We Don’t Go to Church
The church is not a building; it is the family of God on his mission.
“We’ll see you at church on Sunday… are you bringing your friend from work?” hollered Shari as she walked across the parking lot.
“What do you mean?” Mark playfully responded.
“You are going to church next week aren’t you?”
“I’m planning on seeing you this weekend, but I’m not going to church. In fact I am never going to church again!”
Shari looked puzzled.
“If you mean, am I going to the building where the church gathers together this Sunday, I am hoping to.”
“You know what I mean.. are you messing with me?” Shari shot back.
Mark opened up his car door and grabbed a napkin out of the glove box. Let me show you something Shari. It may seem obvious, and I’ve only got a minute before I have to go, but this is kind of a big deal really.
Mark started out by drawing a simple picture of a building with a cross on top.
“This is what most of us growing up have come to refer to as the church. A building. The place where Christians go, usually on Sunday, to worship and listen to the preacher.”
Mark added arrows pointing toward the building as he talked, indicating people heading to the building together on Sunday.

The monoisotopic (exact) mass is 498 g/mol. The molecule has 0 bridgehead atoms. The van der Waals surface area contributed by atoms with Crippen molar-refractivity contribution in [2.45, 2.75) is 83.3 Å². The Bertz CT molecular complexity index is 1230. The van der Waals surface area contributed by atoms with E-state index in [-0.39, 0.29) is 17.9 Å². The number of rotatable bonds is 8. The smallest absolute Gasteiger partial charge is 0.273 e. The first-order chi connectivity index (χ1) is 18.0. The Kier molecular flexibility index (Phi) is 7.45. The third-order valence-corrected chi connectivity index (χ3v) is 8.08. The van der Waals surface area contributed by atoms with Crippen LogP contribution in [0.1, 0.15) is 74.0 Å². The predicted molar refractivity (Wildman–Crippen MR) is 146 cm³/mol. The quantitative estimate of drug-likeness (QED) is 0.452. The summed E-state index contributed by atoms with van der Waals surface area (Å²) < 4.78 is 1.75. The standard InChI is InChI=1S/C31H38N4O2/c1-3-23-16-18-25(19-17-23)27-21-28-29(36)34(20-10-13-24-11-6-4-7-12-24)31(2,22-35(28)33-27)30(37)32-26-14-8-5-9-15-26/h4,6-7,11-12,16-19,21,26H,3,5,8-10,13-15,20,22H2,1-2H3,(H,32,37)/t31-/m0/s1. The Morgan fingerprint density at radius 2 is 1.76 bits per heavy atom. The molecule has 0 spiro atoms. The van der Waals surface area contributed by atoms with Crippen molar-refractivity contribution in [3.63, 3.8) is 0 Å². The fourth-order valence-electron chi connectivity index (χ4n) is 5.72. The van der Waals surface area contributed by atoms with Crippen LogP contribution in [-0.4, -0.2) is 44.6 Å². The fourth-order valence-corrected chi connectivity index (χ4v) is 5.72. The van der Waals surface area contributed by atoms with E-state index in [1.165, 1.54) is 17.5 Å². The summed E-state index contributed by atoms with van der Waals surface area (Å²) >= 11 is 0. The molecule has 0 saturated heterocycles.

“But the Bible never ever describes the church as a building. It always refers to the church as a people—God’s people, in Christ—who are now sent by the Holy Spirit out into all of life to be the body of Jesus.
Mark added another simple drawing to the right of the first one that showed a group of people with arrows indicating outward movement.
“I think this is a better picture of the church; a people who are sent by God… who are outward focused. Certainly not a building, or contained within four walls for an hour or two each week.”
Shari ran her hand through her hair and responded, “We don’t go to church… we are the church. I like it. But maybe that’s just semantics.”
“Maybe but I think it is more important than that. It might just be the beginning of straightening out our thinking about who we really are as Christians. Does going to that building on Sunday—or any other day—make us a Christian or a child of God? No, it doesn’t. I am not sure when in history we started referring to a building as “the church”, but it’s pretty bad theology and has only added to the pattern of doing our religious activities and living out our faith apart from our culture. We live separate from those in our city or neighborhood who need to hear and see the Gospel in action so they can believe. So they can experience Jesus.”
“I can see that.” Shari said, “And I don’t want my kids growing up thinking that the church is just a place we go on weekends or during the week for Awana meeetings. I want them to see themselves the way Jesus does. They are the church. Everyday, wherever they are.”
“Cool. I am working hard to change my thinking on this… I think it matters. Anyway, I still plan to see you on Sunday when the church gathers together. And I hope my friend will be there to meet you. See you then Shari!”
1. What is God saying to you right now in light of this?
2. What will you do about it? When?
3. Who else do you need to share this with?
Taken from the book Be the Church by Caesar Kalinowski and Seth McBee